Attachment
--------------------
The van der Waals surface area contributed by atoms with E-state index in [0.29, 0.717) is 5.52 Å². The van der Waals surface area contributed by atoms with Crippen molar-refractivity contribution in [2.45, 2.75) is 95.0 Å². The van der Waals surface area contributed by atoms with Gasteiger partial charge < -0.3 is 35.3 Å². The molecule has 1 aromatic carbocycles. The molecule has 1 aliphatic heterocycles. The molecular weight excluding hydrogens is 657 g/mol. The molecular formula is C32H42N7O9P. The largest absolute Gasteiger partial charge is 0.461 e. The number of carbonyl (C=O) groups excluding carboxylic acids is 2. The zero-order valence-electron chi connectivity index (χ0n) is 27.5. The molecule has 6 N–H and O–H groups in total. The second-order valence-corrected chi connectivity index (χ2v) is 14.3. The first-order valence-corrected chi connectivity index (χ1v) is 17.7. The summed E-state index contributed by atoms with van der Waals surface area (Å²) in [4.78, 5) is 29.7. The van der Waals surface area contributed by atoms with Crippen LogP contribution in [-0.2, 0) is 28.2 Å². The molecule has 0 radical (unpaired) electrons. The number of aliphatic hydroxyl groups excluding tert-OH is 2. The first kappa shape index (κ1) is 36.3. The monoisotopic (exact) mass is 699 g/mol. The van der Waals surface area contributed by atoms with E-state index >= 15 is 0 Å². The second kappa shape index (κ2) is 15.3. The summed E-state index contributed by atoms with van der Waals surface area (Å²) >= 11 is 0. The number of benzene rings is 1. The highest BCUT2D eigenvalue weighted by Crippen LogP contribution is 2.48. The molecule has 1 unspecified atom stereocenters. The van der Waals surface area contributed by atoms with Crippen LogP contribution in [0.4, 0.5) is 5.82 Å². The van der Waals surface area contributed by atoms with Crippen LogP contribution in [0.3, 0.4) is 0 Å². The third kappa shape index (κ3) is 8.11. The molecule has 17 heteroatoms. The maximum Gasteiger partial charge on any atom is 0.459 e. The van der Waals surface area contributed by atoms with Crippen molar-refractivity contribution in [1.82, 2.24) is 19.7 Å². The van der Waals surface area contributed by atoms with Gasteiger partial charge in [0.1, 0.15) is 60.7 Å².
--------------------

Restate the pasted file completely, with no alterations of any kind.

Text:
The van der Waals surface area contributed by atoms with E-state index in [0.29, 0.717) is 5.52 Å². The van der Waals surface area contributed by atoms with Crippen molar-refractivity contribution in [2.45, 2.75) is 95.0 Å². The van der Waals surface area contributed by atoms with Gasteiger partial charge < -0.3 is 35.3 Å². The molecule has 1 aromatic carbocycles. The molecule has 1 aliphatic heterocycles. The molecular weight excluding hydrogens is 657 g/mol. The molecular formula is C32H42N7O9P. The largest absolute Gasteiger partial charge is 0.461 e. The number of carbonyl (C=O) groups excluding carboxylic acids is 2. The zero-order valence-electron chi connectivity index (χ0n) is 27.5. The molecule has 6 N–H and O–H groups in total. The second-order valence-corrected chi connectivity index (χ2v) is 14.3. The first-order valence-corrected chi connectivity index (χ1v) is 17.7. The summed E-state index contributed by atoms with van der Waals surface area (Å²) in [4.78, 5) is 29.7. The van der Waals surface area contributed by atoms with Crippen LogP contribution in [-0.2, 0) is 28.2 Å². The molecule has 0 radical (unpaired) electrons. The number of aliphatic hydroxyl groups excluding tert-OH is 2. The first kappa shape index (κ1) is 36.3. The monoisotopic (exact) mass is 699 g/mol. The van der Waals surface area contributed by atoms with E-state index >= 15 is 0 Å². The second kappa shape index (κ2) is 15.3. The summed E-state index contributed by atoms with van der Waals surface area (Å²) >= 11 is 0. The number of benzene rings is 1. The highest BCUT2D eigenvalue weighted by Crippen LogP contribution is 2.48. The molecule has 1 unspecified atom stereocenters. The van der Waals surface area contributed by atoms with Crippen LogP contribution in [0.4, 0.5) is 5.82 Å². The van der Waals surface area contributed by atoms with Crippen LogP contribution in [0.3, 0.4) is 0 Å². The third kappa shape index (κ3) is 8.11. The molecule has 17 heteroatoms. The maximum Gasteiger partial charge on any atom is 0.459 e. The van der Waals surface area contributed by atoms with Crippen molar-refractivity contribution in [1.82, 2.24) is 19.7 Å². The van der Waals surface area contributed by atoms with Gasteiger partial charge in [0.1, 0.15) is 60.7 Å².